API Changes#

One of the goals of PySide6 is to be API compatible with PyQt, with certain exceptions.

The latest considerations and known issues will be also reported in the Developer Notes.

__hash__() function return value#

The hash value returned for the classes PySide6.QtCore.QDate, PySide6.QtCore.QDateTime, PySide6.QtCore.QTime, PySide6.QtCore.QUrl will be based on their string representations, thus objects with the same value will produce the same hash.


Methods and functions that change the contents of a QString argument were modified to receive an immutable Python Unicode (or str) and return another Python Unicode/str as the modified string.

The following methods had their return types modified this way:

Classes: QAbstractSpinBox, QDateTimeEdit, QDoubleSpinBox, QSpinBox, QValidator

  • fixup(string): string

  • validate(string, int): [QValidator.State, string, int]

Classes: QDoubleValidator, QIntValidator, QRegExpValidator

  • validate(string, int): [QValidator.State, string, int]

Class: QClipboard

  • text(string, QClipboard.Mode mode=QClipboard.Clipboard): [string, string]

Class: QFileDialog

Instead of getOpenFileNameAndFilter(), getOpenFileNamesAndFilter() and getSaveFileNameAndFilter() like PyQt does, PySide has modified the original methods to return a tuple.

  • getOpenFileName(QWidget parent=None, str caption=None, str dir=None, str filter=None, QFileDialog.Options options=0): [string, filter]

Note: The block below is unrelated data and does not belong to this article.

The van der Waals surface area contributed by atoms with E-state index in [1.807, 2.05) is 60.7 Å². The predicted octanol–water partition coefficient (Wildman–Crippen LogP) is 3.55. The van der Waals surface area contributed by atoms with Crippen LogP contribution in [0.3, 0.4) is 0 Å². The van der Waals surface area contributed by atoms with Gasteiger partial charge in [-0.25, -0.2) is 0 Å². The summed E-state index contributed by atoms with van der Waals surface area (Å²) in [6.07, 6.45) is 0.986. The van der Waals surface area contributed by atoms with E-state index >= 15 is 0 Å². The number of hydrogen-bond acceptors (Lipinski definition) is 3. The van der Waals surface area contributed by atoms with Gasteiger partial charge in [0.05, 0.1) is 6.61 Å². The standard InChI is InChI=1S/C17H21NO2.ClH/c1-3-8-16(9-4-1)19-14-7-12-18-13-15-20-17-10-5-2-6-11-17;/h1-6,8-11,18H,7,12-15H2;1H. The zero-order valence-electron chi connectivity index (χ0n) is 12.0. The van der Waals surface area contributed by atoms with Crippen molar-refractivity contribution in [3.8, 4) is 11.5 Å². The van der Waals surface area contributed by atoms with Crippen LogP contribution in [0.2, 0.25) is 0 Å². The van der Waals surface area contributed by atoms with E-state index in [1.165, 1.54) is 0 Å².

• getOpenFileNames(QWidget parent=None, str caption=None, str dir=None, str filter=None, QFileDialog.Options options=0): [list(string), filter]

  • getSaveFileName(QWidget parent=None, str caption=None, str dir=None, str filter=None, QFileDialog.Options options=0): [string, filter]

Class: QWebPage

  • javaScriptPrompt(QWebFrame, string, string): [bool, string]

Classes: QFontMetrics and QFontMetricsF

They had two new methods added. Both take a string of one character and convert to a QChar (to call the C++ counterpart):

  • widthChar(string)

  • boundingRectChar(string)


Inside this class some renames were applied to avoid clashes with native Python functions. They are: bin_(), hex_() and oct_(). The only modification was the addition of the ‘_’ character.


As QVariant was removed, any function expecting it can receive any Python object (None is an invalid QVariant). The same rule is valid when returning something: the returned QVariant will be converted to its original Python object type.

When a method expects a QVariant::Type the programmer can use a string (the type name) or the type itself.

qApp “macro”#

The C++ API of QtWidgets provides a macro called qApp that roughly expands to QtWidgets::QApplication->instance().

In PySide, we tried to create a macro-like experience. For that, the qApp variable was implemented as a normal variable that lives in the builtins. After importing PySide6, you can immediately use qApp.

As a useful shortcut for the action “create an application if it was not created”, we recommend:

qApp or QtWidgets.QApplication()

or if you want to check if there is one, simply use the truth value:

if qApp:
    # do something if an application was created

Comparing to None is also possible, but slightly over-specified.

Testing support#

For testing purposes, you can also get rid of the application by calling: